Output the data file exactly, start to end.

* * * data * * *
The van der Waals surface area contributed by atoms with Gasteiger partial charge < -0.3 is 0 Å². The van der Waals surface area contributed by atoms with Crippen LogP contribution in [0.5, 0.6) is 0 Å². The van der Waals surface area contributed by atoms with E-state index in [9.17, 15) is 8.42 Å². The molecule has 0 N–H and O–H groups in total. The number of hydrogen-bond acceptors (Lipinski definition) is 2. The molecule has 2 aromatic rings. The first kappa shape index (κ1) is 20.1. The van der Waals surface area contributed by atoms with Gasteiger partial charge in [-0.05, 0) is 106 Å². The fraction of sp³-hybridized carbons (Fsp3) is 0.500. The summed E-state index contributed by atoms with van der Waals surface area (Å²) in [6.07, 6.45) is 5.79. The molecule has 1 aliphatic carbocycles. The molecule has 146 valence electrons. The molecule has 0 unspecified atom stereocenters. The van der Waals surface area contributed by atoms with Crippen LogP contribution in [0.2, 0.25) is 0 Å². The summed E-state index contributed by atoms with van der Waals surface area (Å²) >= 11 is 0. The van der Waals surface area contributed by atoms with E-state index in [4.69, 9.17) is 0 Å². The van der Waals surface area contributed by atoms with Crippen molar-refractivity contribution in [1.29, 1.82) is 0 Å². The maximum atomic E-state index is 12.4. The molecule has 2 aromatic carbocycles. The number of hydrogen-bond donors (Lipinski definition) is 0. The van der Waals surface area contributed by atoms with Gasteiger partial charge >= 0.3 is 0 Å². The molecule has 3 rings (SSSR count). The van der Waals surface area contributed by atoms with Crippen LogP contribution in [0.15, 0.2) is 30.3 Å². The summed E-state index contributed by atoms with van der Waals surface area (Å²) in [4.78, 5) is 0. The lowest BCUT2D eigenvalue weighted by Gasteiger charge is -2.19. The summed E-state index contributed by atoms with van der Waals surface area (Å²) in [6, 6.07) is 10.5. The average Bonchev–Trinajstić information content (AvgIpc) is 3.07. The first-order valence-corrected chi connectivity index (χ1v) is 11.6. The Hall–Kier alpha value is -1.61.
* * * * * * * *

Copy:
The van der Waals surface area contributed by atoms with Gasteiger partial charge < -0.3 is 0 Å². The van der Waals surface area contributed by atoms with Crippen LogP contribution in [0.5, 0.6) is 0 Å². The van der Waals surface area contributed by atoms with E-state index in [9.17, 15) is 8.42 Å². The molecule has 0 N–H and O–H groups in total. The number of hydrogen-bond acceptors (Lipinski definition) is 2. The molecule has 2 aromatic rings. The first kappa shape index (κ1) is 20.1. The van der Waals surface area contributed by atoms with Gasteiger partial charge in [-0.05, 0) is 106 Å². The fraction of sp³-hybridized carbons (Fsp3) is 0.500. The summed E-state index contributed by atoms with van der Waals surface area (Å²) in [6.07, 6.45) is 5.79. The molecule has 1 aliphatic carbocycles. The molecule has 146 valence electrons. The molecule has 0 unspecified atom stereocenters. The van der Waals surface area contributed by atoms with Crippen LogP contribution in [0.2, 0.25) is 0 Å². The summed E-state index contributed by atoms with van der Waals surface area (Å²) >= 11 is 0. The van der Waals surface area contributed by atoms with E-state index in [4.69, 9.17) is 0 Å². The van der Waals surface area contributed by atoms with Crippen molar-refractivity contribution in [1.29, 1.82) is 0 Å². The maximum atomic E-state index is 12.4. The molecule has 2 aromatic carbocycles. The number of hydrogen-bond donors (Lipinski definition) is 0. The van der Waals surface area contributed by atoms with Gasteiger partial charge >= 0.3 is 0 Å². The molecule has 3 rings (SSSR count). The van der Waals surface area contributed by atoms with Crippen LogP contribution in [0.15, 0.2) is 30.3 Å². The summed E-state index contributed by atoms with van der Waals surface area (Å²) in [4.78, 5) is 0. The lowest BCUT2D eigenvalue weighted by Gasteiger charge is -2.19. The summed E-state index contributed by atoms with van der Waals surface area (Å²) in [6, 6.07) is 10.5. The average Bonchev–Trinajstić information content (AvgIpc) is 3.07. The first-order valence-corrected chi connectivity index (χ1v) is 11.6. The Hall–Kier alpha value is -1.61.